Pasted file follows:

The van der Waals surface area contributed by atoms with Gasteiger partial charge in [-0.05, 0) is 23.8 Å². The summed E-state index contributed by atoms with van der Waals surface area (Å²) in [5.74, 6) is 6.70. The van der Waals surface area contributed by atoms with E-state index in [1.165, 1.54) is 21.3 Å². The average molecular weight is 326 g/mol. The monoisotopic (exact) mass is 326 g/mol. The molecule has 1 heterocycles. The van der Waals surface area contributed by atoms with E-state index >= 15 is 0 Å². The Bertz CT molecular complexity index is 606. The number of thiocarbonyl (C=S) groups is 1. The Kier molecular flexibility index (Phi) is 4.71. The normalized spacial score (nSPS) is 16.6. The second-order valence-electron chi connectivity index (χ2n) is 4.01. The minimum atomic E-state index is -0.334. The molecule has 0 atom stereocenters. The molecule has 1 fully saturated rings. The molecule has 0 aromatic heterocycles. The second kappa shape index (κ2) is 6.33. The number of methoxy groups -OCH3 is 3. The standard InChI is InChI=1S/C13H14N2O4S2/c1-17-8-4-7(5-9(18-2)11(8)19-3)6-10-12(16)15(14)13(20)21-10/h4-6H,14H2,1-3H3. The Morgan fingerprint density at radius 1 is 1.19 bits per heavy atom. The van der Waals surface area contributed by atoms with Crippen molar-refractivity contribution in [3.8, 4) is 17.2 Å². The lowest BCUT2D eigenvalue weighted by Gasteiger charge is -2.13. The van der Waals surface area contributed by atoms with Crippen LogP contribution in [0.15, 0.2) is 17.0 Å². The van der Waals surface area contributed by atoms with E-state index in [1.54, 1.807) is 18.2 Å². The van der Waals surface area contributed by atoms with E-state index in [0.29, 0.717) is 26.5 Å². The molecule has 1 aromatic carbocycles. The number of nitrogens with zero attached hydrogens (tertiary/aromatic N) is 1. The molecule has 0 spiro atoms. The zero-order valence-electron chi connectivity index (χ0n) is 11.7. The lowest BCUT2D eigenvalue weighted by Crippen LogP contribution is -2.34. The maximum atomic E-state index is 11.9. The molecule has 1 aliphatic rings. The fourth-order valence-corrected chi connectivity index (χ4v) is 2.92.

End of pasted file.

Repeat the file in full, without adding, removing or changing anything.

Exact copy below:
The van der Waals surface area contributed by atoms with Gasteiger partial charge in [-0.05, 0) is 23.8 Å². The summed E-state index contributed by atoms with van der Waals surface area (Å²) in [5.74, 6) is 6.70. The van der Waals surface area contributed by atoms with E-state index in [1.165, 1.54) is 21.3 Å². The average molecular weight is 326 g/mol. The monoisotopic (exact) mass is 326 g/mol. The molecule has 1 heterocycles. The van der Waals surface area contributed by atoms with E-state index >= 15 is 0 Å². The Bertz CT molecular complexity index is 606. The number of thiocarbonyl (C=S) groups is 1. The Kier molecular flexibility index (Phi) is 4.71. The normalized spacial score (nSPS) is 16.6. The second-order valence-electron chi connectivity index (χ2n) is 4.01. The minimum atomic E-state index is -0.334. The molecule has 0 atom stereocenters. The molecule has 1 fully saturated rings. The molecule has 0 aromatic heterocycles. The second kappa shape index (κ2) is 6.33. The number of methoxy groups -OCH3 is 3. The standard InChI is InChI=1S/C13H14N2O4S2/c1-17-8-4-7(5-9(18-2)11(8)19-3)6-10-12(16)15(14)13(20)21-10/h4-6H,14H2,1-3H3. The Morgan fingerprint density at radius 1 is 1.19 bits per heavy atom. The van der Waals surface area contributed by atoms with Crippen molar-refractivity contribution in [3.8, 4) is 17.2 Å². The lowest BCUT2D eigenvalue weighted by Gasteiger charge is -2.13. The van der Waals surface area contributed by atoms with Crippen LogP contribution in [0.15, 0.2) is 17.0 Å². The van der Waals surface area contributed by atoms with E-state index in [1.54, 1.807) is 18.2 Å². The van der Waals surface area contributed by atoms with E-state index in [0.29, 0.717) is 26.5 Å². The molecule has 1 aromatic carbocycles. The number of nitrogens with zero attached hydrogens (tertiary/aromatic N) is 1. The molecule has 0 spiro atoms. The zero-order valence-electron chi connectivity index (χ0n) is 11.7. The lowest BCUT2D eigenvalue weighted by Crippen LogP contribution is -2.34. The maximum atomic E-state index is 11.9. The molecule has 1 aliphatic rings. The fourth-order valence-corrected chi connectivity index (χ4v) is 2.92.